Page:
ML-India: Like you mentioned you’re already working on many futuristic projects, are there any other research problems that you have in mind that you would like to take up later?
Mayank: I came across a lot of futuristic problems during the recent Harvard Fellowship that I attended varying from understanding brain to coming up novel sensing technology for faster medical diagnosis. Another, longer term aspect I would like to work on is to address the problem of water scarcity where cleaning rivers and preserving natural resources require the amalgamation of several engineering branches. I think there is a lot that can be achieved relating to this problem using computing approaches including Machine Learning; probably 10-15 years from now given we have decent developments in technology.
ML-India: We still don’t see a lot of papers from India going to top conferences in spite of a lot of ML startups and researchers claiming to use ML concepts in their work. What’s your take on the current ecosystem of ML in India?
Mayank: A lot of buzz is already going around machine learning in India. A lot of people from the industry and research community are using ML. However, most of them are ‘using’ ML in their work and not building or generating new frameworks/models. A lot of extra effort goes into developing fresh research apart from the tools, coding etc. which is, generally, not happening in India. Most of us are utilizing and not innovating. China, as we know, have a significant number of papers every year in top-tier conferences because they spend more time in developing new technologies. Therefore, there is a need for all the Indian users of ML to switch to being the builders of ML.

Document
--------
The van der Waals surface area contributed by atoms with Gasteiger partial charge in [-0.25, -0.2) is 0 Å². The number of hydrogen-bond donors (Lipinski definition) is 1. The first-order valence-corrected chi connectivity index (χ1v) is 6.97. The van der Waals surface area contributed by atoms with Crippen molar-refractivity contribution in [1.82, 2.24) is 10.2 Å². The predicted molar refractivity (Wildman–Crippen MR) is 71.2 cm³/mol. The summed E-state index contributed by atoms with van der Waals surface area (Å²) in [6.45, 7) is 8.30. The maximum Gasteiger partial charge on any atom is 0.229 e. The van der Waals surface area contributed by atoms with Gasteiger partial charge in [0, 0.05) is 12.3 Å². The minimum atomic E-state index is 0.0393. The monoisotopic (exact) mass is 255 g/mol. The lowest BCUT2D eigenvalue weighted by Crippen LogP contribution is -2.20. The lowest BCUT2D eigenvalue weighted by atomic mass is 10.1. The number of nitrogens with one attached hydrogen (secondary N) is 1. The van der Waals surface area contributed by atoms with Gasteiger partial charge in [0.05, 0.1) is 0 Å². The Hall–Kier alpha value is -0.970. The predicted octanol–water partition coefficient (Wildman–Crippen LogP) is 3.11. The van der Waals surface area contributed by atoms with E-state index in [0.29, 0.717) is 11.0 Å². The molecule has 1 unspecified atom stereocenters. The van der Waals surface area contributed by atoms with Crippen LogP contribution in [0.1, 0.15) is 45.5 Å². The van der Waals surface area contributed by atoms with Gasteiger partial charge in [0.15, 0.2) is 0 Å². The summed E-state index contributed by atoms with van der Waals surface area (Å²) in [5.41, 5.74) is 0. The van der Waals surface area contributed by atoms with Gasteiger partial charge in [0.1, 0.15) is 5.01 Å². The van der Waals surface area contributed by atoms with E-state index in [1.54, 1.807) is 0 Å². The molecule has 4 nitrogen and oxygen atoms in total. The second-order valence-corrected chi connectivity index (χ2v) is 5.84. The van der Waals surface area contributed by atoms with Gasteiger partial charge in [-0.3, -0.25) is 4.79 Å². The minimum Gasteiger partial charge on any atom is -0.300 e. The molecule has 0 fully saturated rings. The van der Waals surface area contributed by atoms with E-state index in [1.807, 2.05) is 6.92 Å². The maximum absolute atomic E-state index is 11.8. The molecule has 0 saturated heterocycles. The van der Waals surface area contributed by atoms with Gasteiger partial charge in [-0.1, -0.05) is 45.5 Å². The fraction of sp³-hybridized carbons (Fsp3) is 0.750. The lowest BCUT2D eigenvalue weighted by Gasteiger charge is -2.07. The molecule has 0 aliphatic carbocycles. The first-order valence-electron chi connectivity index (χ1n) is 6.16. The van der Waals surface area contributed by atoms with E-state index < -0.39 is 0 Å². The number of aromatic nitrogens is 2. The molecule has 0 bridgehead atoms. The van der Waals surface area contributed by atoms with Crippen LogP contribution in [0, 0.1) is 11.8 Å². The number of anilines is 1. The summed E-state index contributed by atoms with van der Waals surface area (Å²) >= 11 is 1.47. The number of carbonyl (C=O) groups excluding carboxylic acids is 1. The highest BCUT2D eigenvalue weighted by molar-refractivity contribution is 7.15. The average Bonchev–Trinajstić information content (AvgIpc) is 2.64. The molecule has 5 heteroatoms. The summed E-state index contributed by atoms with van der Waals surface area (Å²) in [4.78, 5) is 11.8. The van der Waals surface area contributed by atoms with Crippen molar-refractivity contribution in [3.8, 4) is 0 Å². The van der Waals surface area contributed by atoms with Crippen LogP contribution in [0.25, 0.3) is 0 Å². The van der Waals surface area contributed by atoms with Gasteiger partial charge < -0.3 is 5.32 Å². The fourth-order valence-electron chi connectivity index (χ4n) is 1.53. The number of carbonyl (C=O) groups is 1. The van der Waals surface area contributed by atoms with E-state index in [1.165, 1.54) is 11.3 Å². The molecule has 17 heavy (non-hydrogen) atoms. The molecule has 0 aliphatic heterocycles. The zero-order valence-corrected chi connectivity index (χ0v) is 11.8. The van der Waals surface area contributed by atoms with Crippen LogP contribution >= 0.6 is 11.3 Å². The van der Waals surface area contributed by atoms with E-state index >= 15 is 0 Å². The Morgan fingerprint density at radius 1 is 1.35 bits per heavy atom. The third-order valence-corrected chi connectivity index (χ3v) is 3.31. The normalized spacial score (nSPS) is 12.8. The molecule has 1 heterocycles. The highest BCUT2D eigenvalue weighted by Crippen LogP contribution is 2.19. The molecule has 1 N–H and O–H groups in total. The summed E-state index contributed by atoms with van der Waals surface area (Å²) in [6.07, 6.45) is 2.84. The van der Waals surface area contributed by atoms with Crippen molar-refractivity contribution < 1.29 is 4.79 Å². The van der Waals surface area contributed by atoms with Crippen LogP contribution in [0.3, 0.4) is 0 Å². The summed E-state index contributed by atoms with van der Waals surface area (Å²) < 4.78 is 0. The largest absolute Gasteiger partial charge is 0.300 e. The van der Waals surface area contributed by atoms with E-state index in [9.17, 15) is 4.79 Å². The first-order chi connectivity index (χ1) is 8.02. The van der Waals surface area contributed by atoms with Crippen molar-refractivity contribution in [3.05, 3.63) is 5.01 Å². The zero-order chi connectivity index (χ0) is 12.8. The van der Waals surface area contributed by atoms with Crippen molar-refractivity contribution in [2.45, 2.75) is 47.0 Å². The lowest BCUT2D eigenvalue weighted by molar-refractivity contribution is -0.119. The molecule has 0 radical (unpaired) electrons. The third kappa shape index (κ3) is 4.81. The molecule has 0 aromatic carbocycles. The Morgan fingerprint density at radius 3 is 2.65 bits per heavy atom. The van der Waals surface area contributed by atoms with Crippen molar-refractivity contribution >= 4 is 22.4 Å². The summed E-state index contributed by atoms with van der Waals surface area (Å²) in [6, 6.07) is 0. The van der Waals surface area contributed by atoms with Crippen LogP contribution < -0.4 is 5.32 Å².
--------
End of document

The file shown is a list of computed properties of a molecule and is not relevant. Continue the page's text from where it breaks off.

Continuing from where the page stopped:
ML-India: How do you think can this be achieved?
Mayank: I have a two-fold answer to this. First is, as a leader, you need to become a role model to your followers. If they see you are putting in hard hours of work to get results, they will automatically try to match your efforts. It is inductive. That is how you can maintain persistency among the students and keep that drive toward research and development strong. The other aspect is nurturing the ecosystem itself. Fostering an ML environment by inculcating new courses and providing students the option of choosing the courses of their interest is an effective way of generating and maintaining a strong interest in the field. This will improve thing at the root level and help students in finding their path of interest early on in their careers.
ML-India: Thank you for taking out time for this interview Mayank. All the best to you from ML-India.